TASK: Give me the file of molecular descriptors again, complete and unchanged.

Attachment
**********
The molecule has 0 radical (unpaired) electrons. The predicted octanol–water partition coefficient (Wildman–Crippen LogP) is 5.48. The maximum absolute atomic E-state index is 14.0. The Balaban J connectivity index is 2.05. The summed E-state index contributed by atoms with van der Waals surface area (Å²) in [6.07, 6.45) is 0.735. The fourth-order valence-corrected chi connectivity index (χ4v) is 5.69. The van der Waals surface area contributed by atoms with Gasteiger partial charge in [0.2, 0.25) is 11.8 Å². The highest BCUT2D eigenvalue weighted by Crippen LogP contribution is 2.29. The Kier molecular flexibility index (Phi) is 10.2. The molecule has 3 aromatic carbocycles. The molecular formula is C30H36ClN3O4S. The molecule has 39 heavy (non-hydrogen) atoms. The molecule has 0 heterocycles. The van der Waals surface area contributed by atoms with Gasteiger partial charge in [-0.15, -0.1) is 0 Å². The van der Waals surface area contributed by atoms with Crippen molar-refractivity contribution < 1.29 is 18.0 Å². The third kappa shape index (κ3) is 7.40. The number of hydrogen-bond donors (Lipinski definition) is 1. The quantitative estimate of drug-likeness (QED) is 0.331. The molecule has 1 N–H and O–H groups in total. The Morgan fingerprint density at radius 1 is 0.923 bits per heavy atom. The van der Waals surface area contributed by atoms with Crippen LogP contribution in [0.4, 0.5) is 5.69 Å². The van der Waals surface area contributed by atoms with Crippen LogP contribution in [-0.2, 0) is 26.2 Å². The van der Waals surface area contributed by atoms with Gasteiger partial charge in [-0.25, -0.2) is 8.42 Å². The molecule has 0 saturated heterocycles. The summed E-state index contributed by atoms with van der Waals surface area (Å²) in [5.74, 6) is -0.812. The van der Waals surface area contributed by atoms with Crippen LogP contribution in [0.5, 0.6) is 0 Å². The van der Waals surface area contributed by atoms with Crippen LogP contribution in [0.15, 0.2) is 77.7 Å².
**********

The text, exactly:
The molecule has 0 radical (unpaired) electrons. The predicted octanol–water partition coefficient (Wildman–Crippen LogP) is 5.48. The maximum absolute atomic E-state index is 14.0. The Balaban J connectivity index is 2.05. The summed E-state index contributed by atoms with van der Waals surface area (Å²) in [6.07, 6.45) is 0.735. The fourth-order valence-corrected chi connectivity index (χ4v) is 5.69. The van der Waals surface area contributed by atoms with Gasteiger partial charge in [0.2, 0.25) is 11.8 Å². The highest BCUT2D eigenvalue weighted by Crippen LogP contribution is 2.29. The Kier molecular flexibility index (Phi) is 10.2. The molecule has 3 aromatic carbocycles. The molecular formula is C30H36ClN3O4S. The molecule has 39 heavy (non-hydrogen) atoms. The molecule has 0 heterocycles. The van der Waals surface area contributed by atoms with Gasteiger partial charge in [-0.15, -0.1) is 0 Å². The van der Waals surface area contributed by atoms with Crippen molar-refractivity contribution < 1.29 is 18.0 Å². The third kappa shape index (κ3) is 7.40. The number of hydrogen-bond donors (Lipinski definition) is 1. The quantitative estimate of drug-likeness (QED) is 0.331. The molecule has 1 N–H and O–H groups in total. The Morgan fingerprint density at radius 1 is 0.923 bits per heavy atom. The van der Waals surface area contributed by atoms with Crippen LogP contribution in [0.4, 0.5) is 5.69 Å². The van der Waals surface area contributed by atoms with Crippen LogP contribution in [-0.2, 0) is 26.2 Å². The van der Waals surface area contributed by atoms with Gasteiger partial charge in [-0.25, -0.2) is 8.42 Å². The molecule has 0 saturated heterocycles. The summed E-state index contributed by atoms with van der Waals surface area (Å²) in [5.74, 6) is -0.812. The van der Waals surface area contributed by atoms with Crippen LogP contribution in [0.5, 0.6) is 0 Å². The van der Waals surface area contributed by atoms with Crippen LogP contribution in [0.15, 0.2) is 77.7 Å².